The drive to universities in Indianapolis might take less than an hour, but why bother? Anderson’s higher education offerings are many and diverse, as are the options for public, private and parochial schools serving younger learners.
Anderson University enrolls more than 2,700 students, with 70 percent of undergraduates living on campus. Along with bachelor’s degrees in traditional fields, Anderson has a graduate school of theology and offers master’s degrees in business administration, music education and nursing. The school gives students an up-close look at entrepreneurship through its affiliation with the Flagship Enterprise Center, an incubator and industrial park, and partners with Purdue University, too.
In 2008, U.S. News and World Report
ranked Anderson University, an accredited private Christian liberal arts college, among the Midwest’s best colleges and universities for the fourth year in a row.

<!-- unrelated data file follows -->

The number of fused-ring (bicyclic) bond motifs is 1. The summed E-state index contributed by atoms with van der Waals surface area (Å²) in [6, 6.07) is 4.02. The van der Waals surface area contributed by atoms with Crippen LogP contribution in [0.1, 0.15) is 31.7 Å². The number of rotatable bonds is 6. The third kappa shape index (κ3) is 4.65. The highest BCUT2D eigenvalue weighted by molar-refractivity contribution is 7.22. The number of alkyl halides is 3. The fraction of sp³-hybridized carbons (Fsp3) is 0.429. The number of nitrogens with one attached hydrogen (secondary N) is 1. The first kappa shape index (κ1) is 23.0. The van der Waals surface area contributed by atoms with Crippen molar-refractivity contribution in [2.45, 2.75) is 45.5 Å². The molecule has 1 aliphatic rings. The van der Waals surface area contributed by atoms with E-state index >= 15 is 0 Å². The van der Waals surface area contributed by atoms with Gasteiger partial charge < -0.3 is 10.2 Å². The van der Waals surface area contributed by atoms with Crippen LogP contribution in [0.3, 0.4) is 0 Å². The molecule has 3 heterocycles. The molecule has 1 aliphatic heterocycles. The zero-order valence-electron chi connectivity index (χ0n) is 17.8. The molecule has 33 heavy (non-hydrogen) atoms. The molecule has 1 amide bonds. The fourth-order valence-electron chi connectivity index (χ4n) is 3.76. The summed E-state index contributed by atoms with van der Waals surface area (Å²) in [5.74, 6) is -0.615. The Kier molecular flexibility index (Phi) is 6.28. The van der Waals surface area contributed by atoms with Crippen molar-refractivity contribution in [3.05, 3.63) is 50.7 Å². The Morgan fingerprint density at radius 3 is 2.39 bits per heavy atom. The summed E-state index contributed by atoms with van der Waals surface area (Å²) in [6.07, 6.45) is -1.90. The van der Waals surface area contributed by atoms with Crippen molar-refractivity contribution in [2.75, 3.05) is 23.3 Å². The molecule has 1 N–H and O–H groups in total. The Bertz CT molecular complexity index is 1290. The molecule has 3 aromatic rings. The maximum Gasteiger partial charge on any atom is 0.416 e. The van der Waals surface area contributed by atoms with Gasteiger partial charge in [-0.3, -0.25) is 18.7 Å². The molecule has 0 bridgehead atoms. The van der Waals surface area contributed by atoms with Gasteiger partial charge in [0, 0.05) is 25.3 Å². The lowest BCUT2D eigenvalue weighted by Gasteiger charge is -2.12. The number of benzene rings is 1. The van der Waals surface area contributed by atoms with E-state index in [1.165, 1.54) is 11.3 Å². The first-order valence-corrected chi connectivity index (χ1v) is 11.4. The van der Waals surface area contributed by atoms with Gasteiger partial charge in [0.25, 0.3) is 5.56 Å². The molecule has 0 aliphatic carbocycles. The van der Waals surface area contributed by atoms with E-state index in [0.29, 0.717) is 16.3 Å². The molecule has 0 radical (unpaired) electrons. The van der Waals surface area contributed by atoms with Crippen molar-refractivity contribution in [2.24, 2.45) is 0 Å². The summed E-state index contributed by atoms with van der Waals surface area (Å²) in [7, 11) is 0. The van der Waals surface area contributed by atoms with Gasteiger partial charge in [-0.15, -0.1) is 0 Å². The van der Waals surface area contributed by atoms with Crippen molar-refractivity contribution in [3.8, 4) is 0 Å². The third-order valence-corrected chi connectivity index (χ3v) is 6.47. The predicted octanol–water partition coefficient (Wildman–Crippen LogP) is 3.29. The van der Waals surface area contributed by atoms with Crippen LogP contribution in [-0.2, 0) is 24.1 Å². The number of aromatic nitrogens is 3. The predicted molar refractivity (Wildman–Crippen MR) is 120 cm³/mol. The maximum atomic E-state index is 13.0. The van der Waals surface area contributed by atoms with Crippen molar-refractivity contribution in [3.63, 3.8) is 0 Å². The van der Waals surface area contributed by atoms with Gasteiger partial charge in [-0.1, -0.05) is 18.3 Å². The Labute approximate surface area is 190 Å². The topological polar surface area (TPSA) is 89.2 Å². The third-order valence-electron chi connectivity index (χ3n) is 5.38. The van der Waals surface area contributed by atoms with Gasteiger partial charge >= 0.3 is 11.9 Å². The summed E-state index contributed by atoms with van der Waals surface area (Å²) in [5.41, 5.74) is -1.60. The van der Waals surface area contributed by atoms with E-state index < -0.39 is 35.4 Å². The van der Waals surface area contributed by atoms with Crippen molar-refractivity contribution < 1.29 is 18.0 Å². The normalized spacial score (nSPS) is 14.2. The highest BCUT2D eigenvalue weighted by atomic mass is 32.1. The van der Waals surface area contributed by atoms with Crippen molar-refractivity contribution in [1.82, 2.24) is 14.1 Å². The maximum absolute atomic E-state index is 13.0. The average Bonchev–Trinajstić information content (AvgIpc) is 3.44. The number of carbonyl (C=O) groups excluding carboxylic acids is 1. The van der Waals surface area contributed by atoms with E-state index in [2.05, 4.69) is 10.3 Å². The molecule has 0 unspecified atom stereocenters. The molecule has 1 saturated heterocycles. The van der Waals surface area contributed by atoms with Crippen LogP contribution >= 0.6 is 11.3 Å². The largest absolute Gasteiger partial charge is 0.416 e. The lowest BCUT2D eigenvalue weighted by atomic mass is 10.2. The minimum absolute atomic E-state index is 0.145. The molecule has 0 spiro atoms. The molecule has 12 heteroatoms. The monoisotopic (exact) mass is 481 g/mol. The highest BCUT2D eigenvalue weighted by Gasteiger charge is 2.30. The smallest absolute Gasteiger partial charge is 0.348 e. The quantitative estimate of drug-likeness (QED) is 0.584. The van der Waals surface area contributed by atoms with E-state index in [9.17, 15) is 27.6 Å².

The university is three-fourths of the way to a campaign goal of $110 million, $51 million of which is dedicated to capital projects.
Purdue University also has expanded its presence, dedicating a $7 million building in 2007 as part of its College of Technology in Anderson. The facility will house programs from both Purdue and Anderson universities.
Indiana Business College, a proprietary institution with certificate and two-year degree programs, has an Anderson campus, as does Ivy Tech Community College.
Christian education has a solid base, with at least six schools. The Diocese of Lafayette maintains Saint Ambrose and Saint Mary schools.
Anderson Preparatory Academy, a military-style charter school that focuses on liberal art and sciences, is open to all Indiana middle school students.
The Anderson Community Schools Corporation has built three new elementary schools since 2004, bringing the public school district to a total of 10 elementary schools, three middle schools and three high schools. About 9,700 students were enrolled in 2007-08.
Anderson and Highland high schools also got major face lifts, but a few important traditions remain. The Marching Highlanders, for example, take parades, games and events wearing full Scottish regalia, with a bagpipe corps.